COLUMBUS – As school districts and athletic leagues plan to resume practices and reopen schools for the fall after COVID-19 closures, the specialty-trained sports medicine doctors at Southern Indiana Orthopedics offer guidance for protecting the health and safety of local student-athletes.
Athletes or parents and guardians seeking specialized bone, joint and muscle care are encouraged to call 812-376-9353 to schedule a safe appointment in Columbus, North Vernon, Seymour or Greensburg. For acute injuries, the practice’s Orthopedic Urgent Care walk-in clinic remains open in Columbus at 940 N. Marr Road, Suite C. Telehealth visits are also available.
“Student-athletes’ safety in the game and out in the world is our highest priority,” Dr. Cary Guse, fellowship-trained, board-certified sports medicine surgeon at Southern Indiana Orthopedics, said. “To ensure they have the safest transition possible back to their school and sports activities, my colleagues and I have developed a comprehensive list of strategies and principles to keep in mind as athletics resume.”
Many student-athletes have already been able to start getting active again as athletic programs throughout the region resume limited sports participation. Athletes should exercise caution to not only reduce the risk of viral spread in groups but also to reduce the risk of injury by adhering to these guidelines:
- In addition to maintaining social and physical distancing as best as possible and respecting guidelines from the Centers for Disease Control and Prevention, players, parents and coaches should follow any state, local, school, league and venue regulations set to combat the spread of COVID-19.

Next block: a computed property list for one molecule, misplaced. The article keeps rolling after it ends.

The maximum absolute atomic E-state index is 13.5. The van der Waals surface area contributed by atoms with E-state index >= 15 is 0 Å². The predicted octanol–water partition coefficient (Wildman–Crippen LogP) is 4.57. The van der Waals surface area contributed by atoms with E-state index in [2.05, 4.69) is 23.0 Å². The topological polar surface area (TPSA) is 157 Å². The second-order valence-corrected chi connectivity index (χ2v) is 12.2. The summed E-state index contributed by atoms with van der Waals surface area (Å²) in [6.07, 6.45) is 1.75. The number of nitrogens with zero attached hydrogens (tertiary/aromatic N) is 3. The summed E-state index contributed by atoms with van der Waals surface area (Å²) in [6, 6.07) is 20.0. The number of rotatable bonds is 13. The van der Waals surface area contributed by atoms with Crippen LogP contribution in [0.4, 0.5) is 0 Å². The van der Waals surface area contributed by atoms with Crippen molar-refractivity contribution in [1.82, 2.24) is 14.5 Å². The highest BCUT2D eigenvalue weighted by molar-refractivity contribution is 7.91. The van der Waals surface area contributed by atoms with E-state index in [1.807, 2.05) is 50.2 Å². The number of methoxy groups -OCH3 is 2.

- While many schools and leagues require a pre-participation physical before sports and school seasons resume, athletes should get a physical from a medical professional as soon as possible even if they’re training individually to ensure the safety of their conditioning and intensity of their workouts.
- As state COVID-19–related guidelines have restricted the activity levels of many, athletes should slowly and cautiously increase their training and skill-building exercises. Cardiovascular and muscular strength may be inhibited from months of indoor sheltering, and it is important to pay attention to your limits and pains to avoid injury, illness or immunosuppression. Building strength and endurance takes time, and even athletes who have remained active will have an adjustment period.
- With summer picking up, the risk of heat-related illness is high, especially for those who have remained indoors while following local COVID-19 guidelines. Athletes may need to slowly acclimate themselves to sun and heat and should stretch before activities, stay hydrated and keep primarily to shaded areas.
- Maintain a proper diet, drink plenty of water and fluids and do not overtrain. You should also practice good hygiene by washing your hands, avoiding touching your face, wearing face coverings when appropriate as well as avoiding close physical contact with those outside of your household.
“We understand that athletes, as well as their parents and coaches, feel ready for athletics and regular activities to come back, and we also know that this comes with a number of risks, including injury,” Dr. Guse said. “We are here for local athletes, and we provide high-level, specialized care and rehabilitative plans for pain and injuries to ensure a safe return to play.”